Madeleine Olneck’s new film, Wild Nights with Emily, explores Emily Dickinson’s romance with Susan Gilbert Dickinson, her sister-in-law and neighbor. Olneck was able to use Dickinson’s poems in the film with the permission of Harvard University Press, something that seems strange to Seth Perlow at the Los Angeles Review of Books. “One ought not expect a single institution to unilaterally change the norms of intellectual property,” Perlow writes, “but in the case of a poet as famous as Dickinson, one might wish that Harvard would relax its grip. As it stands, the wealthiest university in the world claims the rights to a body of poems that were unpublished when their author died, over 130 years ago, and many of whose source manuscripts this institution has never possessed.”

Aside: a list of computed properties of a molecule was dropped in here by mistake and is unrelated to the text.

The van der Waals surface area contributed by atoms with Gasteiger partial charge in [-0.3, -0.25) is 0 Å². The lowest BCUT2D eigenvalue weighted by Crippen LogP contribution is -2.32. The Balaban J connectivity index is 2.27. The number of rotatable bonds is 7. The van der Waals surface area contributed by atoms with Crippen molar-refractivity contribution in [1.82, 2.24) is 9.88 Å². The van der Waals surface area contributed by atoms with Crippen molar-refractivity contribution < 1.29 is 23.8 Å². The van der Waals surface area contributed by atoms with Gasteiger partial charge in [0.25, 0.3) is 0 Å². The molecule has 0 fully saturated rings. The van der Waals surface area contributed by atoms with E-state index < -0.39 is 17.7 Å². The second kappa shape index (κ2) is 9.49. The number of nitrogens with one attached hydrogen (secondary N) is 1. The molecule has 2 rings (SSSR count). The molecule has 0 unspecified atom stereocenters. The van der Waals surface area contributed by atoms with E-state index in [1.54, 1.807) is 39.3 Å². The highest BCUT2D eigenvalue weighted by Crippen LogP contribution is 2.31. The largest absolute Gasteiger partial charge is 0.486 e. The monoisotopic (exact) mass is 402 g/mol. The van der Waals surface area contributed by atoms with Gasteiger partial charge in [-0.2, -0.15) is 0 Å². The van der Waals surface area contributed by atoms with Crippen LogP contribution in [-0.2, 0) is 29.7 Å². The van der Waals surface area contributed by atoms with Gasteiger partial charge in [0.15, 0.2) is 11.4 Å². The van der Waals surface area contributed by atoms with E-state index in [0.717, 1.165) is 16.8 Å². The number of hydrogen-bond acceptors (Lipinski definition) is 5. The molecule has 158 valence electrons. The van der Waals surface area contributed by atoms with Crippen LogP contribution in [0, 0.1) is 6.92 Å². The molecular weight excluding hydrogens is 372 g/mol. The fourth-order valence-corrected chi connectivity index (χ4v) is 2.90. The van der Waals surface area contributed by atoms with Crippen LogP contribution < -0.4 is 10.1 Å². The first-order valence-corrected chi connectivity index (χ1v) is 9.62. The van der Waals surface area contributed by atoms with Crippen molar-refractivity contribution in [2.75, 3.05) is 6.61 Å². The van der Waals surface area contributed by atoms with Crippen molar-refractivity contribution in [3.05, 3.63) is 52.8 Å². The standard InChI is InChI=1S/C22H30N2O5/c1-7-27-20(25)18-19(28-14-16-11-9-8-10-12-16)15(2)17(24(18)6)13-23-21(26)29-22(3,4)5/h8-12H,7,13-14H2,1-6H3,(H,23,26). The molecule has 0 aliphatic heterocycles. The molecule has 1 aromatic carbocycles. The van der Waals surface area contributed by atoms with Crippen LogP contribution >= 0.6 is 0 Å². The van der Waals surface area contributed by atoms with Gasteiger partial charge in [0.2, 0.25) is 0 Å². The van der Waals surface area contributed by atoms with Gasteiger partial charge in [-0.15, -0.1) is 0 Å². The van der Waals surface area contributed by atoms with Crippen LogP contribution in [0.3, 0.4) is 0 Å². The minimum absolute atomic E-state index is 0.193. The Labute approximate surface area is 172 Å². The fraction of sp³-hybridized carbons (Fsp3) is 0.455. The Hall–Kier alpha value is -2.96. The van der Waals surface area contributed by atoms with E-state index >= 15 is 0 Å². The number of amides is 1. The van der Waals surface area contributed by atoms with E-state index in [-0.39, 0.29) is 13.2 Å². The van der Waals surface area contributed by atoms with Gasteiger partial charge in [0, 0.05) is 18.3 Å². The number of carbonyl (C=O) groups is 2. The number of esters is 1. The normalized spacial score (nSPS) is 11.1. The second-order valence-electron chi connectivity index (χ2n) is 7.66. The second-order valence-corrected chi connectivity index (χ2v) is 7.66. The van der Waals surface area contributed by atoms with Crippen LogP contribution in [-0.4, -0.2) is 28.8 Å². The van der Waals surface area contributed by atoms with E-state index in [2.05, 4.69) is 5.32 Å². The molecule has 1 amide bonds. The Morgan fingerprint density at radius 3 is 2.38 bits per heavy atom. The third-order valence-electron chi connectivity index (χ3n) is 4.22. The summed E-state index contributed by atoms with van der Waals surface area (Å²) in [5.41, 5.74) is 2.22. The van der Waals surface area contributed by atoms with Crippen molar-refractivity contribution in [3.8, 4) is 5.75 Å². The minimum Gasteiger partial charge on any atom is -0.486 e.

“They’re pictures, not images; displays, not shots; illustrations, not compositions. They are respectful displays of performance—of the demonstrative theatrical antics into which Anderson lets his performers lapse.” Richard Brody on the film version of Thomas Pynchon’s Inherent Vice.
“In Go Home! — a collection that feels particularly timely in the midst of attacks on immigrant families and communities — Asian diasporic writers are both thoughtful and generous in their reflections about who they are, where they have been, and where they belong.” For Shondaland, Nicole Chung interviewed Rowan Hisayo Buchanan, the anthology’s editor, and a few contributors (including Alexander Chee, Karissa Chen, T Kira Madden, and Esmé Weijun Wang) about what home means to them. Pair with: our review of Chee’s The Queen of the Night and Wang’s 2016 Year in Reading entry.